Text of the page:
Format

Send to

Choose Destination
Nutrients. 2018 Apr 29;10(5). pii: E552. doi: 10.3390/nu10050552.

Eicosapentaenoic Acid (EPA) and Docosahexaenoic Acid (DHA) in Muscle Damage and Function.

Author information

1
Faculty of Bioscience and Applied Chemistry, Hosei University 3-7-2, Kajino, Koganei, Tokyo 184-8584, Japan. ochi@hosei.ac.jp.
2
Faculty of Modern life, Teikyo Heisei University 4-22-2, Nakano, Tokyo 164-8530, Japan. y.tsuchiya@thu.ac.jp.

Abstract

Nutritional supplementation not only helps in improving and maintaining performance in sports and exercise, but also contributes in reducing exercise fatigue and in recovery from exhaustion. Fish oil contains large amounts of omega-3 fatty acids, eicosapentaenoic acid (EPA; 20:5 n-3) and docosahexaenoic acid (DHA; 22:6 n-3). It is widely known that omega-3 fatty acids are effective for improving cardiac function, depression, cognitive function, and blood as well as lowering blood pressure. In the relationship between omega-3 fatty acids and exercise performance, previous studies have been predicted improved endurance performance, antioxidant and anti-inflammatory responses, and effectivity against delayed-onset muscle soreness. However, the optimal dose, duration, and timing remain unclear. This review focuses on the effects of omega-3 fatty acid on muscle damage and function as evaluated by human and animal studies and summarizes its effects on muscle and nerve damage, and muscle mass and strength.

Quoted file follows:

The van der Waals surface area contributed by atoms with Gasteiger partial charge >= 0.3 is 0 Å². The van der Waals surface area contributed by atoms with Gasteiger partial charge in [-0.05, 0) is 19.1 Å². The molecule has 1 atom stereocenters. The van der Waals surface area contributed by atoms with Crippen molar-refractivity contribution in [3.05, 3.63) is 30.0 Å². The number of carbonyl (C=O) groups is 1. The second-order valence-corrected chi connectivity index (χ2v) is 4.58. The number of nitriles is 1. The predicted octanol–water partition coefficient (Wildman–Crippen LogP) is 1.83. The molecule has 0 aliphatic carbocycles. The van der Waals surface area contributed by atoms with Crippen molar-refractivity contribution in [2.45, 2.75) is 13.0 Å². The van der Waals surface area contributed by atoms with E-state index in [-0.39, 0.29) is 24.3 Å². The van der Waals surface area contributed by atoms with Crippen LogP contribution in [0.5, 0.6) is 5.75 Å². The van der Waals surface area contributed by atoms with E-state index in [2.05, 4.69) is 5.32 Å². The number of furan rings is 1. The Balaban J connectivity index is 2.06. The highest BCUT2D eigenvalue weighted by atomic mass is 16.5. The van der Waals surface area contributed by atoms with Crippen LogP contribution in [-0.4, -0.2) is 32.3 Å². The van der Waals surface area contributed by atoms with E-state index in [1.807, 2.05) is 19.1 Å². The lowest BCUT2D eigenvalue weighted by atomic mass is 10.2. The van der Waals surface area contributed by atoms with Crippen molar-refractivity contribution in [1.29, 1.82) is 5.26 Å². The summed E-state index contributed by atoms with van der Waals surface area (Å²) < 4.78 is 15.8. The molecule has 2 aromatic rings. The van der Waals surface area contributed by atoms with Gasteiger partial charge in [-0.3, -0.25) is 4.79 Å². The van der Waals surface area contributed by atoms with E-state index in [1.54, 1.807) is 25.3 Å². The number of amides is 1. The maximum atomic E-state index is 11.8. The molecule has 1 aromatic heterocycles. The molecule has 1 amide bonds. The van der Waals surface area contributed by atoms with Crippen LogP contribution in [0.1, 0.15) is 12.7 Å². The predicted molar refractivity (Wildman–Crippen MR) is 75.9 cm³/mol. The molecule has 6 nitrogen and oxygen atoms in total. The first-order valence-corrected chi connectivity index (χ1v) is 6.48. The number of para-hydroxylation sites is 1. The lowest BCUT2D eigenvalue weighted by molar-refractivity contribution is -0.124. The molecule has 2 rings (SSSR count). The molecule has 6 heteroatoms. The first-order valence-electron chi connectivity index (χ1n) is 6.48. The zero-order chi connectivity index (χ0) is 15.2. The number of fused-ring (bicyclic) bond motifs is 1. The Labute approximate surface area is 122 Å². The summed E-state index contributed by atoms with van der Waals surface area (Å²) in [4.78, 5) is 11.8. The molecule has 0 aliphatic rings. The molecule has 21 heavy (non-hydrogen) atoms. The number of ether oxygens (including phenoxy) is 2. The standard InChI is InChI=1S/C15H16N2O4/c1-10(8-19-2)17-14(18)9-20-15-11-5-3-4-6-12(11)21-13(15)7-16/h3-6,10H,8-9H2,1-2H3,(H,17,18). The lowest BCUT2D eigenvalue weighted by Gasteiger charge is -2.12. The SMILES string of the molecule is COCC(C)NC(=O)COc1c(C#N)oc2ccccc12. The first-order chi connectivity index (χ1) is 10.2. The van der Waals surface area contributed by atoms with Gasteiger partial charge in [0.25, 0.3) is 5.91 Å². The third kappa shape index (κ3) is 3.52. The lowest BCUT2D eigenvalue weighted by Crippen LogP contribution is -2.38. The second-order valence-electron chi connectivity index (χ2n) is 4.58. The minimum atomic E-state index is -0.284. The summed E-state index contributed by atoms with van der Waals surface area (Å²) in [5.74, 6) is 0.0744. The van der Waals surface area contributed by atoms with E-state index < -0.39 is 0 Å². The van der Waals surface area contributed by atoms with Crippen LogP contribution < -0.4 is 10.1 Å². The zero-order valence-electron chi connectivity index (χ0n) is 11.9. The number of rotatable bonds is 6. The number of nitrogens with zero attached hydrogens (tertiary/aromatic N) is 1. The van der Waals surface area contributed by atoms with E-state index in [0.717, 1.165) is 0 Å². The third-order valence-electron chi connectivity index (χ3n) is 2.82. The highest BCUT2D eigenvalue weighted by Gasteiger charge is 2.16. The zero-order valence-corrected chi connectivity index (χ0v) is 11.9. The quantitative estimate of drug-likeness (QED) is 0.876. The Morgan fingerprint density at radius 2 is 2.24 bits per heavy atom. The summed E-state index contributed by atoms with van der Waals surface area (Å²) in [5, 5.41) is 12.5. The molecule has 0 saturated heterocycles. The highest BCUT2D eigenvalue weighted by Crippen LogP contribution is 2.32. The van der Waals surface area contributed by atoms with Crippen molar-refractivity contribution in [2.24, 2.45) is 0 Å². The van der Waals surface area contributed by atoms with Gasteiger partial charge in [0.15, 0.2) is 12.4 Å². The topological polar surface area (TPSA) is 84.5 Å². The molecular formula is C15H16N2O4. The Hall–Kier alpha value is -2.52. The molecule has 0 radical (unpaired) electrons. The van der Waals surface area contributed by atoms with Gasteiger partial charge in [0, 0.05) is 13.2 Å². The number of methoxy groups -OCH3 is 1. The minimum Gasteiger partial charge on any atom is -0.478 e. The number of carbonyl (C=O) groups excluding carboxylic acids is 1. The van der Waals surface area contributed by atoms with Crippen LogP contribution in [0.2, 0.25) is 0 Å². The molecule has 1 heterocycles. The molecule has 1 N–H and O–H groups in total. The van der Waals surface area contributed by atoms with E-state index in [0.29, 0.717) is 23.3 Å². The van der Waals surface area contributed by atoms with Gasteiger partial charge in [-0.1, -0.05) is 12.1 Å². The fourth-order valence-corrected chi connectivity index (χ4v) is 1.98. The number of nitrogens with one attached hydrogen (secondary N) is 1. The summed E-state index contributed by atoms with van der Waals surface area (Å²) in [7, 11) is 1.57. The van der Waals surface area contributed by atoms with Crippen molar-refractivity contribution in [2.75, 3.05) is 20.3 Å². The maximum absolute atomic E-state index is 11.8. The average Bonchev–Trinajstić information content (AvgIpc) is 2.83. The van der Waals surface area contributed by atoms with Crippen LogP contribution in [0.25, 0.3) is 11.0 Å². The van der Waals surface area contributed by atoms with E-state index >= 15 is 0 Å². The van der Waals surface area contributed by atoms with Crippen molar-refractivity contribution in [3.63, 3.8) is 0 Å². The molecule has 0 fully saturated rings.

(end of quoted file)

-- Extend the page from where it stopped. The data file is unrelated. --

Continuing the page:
KEYWORDS:

docosahexaenoic acid; eicosapentaenoic acid; muscle damage; muscle hypertrophy; muscle strength; n-3; neuromuscular function; omega3; unsaturated fatty acids

PMID:
29710835
PMCID:
PMC5986432
DOI:
10.3390/nu10050552
[Indexed for MEDLINE]
Free PMC Article

Supplemental Content

Full text links

Icon for Multidisciplinary Digital Publishing Institute (MDPI) Icon for PubMed Central
Loading ...
Support Center